Do Text Agreements Hold Up In Court


Do Text Agreements Hold Up In Court

Both the E-Sign Act and the analysis of the jurisprudence of St. John`s Holdings v. Two Electronics LLC make it clear that text messages can be used to send and adopt unilateral and bilateral agreements. The term « contradict » should be used whenever a binding agreement is negotiated or refined by SMS. In this way, the intention to negotiate or modify the offer is clearly understood. The first case that appears to have sparked a discussion within the legal community about text messages is St. John`s Holdings, LLC v. Two Electronics, LLC. [4]. In this case, the seller sent an SMS to the buyer confirming that a statement of intent was acceptable and requested the buyer`s signature, but once the buyer signed, the seller refused to execute the final memorandum of understanding. [5] The Massachusetts Regional Court held that « text messages and emails may comply with fraud law, provided that, like other writings, they contain the essential terms of the transaction and are signed by the parties to be engaged or by their authorized representatives. » [6] The St. John`s Holdings Court found that these conditions were met.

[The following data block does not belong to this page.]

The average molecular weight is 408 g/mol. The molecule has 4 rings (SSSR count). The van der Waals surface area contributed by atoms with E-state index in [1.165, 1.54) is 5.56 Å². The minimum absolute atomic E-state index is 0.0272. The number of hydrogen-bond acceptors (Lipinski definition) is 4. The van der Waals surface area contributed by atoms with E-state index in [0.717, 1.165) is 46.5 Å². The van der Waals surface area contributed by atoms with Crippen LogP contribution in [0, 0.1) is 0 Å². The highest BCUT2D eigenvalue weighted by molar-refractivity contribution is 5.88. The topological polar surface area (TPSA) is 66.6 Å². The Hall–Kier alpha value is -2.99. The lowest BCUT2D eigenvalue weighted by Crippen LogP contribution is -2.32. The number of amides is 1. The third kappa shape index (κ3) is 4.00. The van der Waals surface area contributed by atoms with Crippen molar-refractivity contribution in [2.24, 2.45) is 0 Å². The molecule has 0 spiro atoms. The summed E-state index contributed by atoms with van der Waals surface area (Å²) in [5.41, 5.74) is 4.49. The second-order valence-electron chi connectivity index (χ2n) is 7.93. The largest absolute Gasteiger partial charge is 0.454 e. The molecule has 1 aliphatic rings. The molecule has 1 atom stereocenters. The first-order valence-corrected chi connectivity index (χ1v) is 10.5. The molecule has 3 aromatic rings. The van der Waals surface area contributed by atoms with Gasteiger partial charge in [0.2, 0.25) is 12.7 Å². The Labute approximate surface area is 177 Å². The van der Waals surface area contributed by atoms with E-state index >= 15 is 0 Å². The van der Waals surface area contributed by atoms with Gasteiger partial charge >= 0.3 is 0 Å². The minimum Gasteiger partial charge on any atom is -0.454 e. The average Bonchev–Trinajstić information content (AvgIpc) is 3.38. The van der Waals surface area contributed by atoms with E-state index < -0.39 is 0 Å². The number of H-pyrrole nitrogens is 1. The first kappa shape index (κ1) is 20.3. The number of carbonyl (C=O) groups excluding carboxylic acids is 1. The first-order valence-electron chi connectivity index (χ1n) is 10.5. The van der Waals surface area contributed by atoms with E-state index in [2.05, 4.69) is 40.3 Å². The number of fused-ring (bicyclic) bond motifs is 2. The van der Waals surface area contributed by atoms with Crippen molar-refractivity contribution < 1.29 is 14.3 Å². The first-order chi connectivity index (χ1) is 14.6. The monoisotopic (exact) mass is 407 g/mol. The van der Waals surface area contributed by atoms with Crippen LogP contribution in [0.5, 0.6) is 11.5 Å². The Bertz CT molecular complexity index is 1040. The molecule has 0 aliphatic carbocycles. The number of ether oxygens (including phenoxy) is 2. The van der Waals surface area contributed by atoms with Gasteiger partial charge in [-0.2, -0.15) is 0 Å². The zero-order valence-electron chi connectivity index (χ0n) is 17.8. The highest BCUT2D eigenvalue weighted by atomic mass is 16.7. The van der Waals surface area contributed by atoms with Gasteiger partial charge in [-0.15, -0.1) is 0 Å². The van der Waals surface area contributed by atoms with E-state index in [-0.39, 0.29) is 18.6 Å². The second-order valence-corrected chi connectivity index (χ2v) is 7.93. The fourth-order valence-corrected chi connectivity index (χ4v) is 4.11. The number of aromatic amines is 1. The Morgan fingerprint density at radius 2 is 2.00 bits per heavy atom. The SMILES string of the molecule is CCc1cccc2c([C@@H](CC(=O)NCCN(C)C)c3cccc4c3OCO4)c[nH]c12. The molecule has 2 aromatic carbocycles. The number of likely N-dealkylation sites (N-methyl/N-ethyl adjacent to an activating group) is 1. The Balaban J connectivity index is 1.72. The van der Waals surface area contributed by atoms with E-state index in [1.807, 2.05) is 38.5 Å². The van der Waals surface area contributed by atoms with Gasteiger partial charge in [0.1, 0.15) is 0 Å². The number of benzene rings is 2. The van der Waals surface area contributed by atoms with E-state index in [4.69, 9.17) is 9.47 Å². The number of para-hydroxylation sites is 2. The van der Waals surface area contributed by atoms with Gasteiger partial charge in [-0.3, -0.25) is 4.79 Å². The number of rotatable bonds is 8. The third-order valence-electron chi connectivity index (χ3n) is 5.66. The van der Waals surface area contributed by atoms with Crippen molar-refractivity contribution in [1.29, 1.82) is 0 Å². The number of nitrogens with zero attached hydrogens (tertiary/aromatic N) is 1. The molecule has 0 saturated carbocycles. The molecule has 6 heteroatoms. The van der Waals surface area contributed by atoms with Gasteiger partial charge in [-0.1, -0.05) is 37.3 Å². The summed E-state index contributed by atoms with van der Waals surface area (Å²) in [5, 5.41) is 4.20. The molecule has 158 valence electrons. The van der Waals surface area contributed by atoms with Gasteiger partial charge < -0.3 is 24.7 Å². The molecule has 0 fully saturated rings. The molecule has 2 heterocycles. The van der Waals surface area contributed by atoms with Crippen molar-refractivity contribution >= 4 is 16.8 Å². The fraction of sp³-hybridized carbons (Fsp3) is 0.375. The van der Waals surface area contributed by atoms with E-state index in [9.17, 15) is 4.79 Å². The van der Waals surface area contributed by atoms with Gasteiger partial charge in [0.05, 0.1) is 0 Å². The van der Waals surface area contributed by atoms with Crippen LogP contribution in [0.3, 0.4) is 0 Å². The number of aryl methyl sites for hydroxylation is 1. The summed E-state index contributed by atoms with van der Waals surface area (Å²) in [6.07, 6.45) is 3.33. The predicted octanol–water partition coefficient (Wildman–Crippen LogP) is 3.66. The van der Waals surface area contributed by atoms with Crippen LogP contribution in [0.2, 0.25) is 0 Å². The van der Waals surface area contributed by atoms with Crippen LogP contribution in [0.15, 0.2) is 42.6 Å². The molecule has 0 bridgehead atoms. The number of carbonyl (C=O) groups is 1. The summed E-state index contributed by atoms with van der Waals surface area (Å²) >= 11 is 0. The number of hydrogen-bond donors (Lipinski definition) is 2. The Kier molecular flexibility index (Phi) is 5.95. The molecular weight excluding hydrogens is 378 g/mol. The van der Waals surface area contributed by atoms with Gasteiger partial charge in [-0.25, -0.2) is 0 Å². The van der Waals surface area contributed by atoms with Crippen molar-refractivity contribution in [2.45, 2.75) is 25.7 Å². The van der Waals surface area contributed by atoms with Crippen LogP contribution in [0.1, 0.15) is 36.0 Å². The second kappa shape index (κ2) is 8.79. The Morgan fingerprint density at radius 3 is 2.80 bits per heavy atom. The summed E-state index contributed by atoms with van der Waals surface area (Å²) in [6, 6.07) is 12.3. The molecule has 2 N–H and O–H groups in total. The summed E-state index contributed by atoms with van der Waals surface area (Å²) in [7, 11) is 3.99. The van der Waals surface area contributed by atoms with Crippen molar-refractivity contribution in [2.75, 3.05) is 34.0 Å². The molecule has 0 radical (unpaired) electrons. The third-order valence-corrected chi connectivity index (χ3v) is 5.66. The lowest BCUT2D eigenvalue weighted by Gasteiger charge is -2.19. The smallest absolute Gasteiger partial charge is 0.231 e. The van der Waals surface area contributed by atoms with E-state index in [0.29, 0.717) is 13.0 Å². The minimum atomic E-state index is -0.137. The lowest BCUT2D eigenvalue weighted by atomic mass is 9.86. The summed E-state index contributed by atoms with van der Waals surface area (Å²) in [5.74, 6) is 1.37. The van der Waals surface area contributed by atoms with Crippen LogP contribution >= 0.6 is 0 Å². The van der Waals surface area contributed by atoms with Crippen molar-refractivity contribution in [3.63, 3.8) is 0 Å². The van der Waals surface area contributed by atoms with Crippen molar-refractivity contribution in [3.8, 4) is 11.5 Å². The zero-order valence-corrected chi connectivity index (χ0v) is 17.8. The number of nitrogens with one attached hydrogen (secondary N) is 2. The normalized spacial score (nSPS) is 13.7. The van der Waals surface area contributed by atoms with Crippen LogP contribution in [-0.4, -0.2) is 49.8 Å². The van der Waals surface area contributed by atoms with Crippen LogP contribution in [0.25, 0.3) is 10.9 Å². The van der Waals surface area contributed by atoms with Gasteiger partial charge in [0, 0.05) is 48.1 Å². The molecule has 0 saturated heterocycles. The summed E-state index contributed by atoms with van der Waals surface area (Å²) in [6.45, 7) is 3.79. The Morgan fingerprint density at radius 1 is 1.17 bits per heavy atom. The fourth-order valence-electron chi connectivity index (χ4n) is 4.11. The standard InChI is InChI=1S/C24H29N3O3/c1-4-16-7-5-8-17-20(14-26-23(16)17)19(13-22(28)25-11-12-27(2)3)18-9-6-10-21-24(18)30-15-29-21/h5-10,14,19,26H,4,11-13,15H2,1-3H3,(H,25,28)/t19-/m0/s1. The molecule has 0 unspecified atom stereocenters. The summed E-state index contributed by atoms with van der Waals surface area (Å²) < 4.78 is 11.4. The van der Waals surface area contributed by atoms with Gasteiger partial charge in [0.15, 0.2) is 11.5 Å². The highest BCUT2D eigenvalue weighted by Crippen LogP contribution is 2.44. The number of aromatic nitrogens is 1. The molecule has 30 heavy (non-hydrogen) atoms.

The text implicitly contained the Memorandum of Understanding and retains all the main contractual conditions. Next, the court compared the text messages to electronic communications and found that the broker`s simple act of inserting his first name at the end of the message was sufficient to be considered a binding signature in the context of those negotiations. [7] Given that a real estate contract must be drafted under crown contract law, the significance of this decision would determine that text messages are legally equivalent to bilateral contracts written on ink and paper. That judgment provides that, as long as they fulfil the conditions necessary for the offer, consideration, capacity and acceptance of a bilateral treaty, text messages may be considered legally enforceable. The Massachusetts Land Court decision also pointed out that these contracts could replace the written contracts on paper and ink required by the Fraud Act, which is enforced by many states. . . .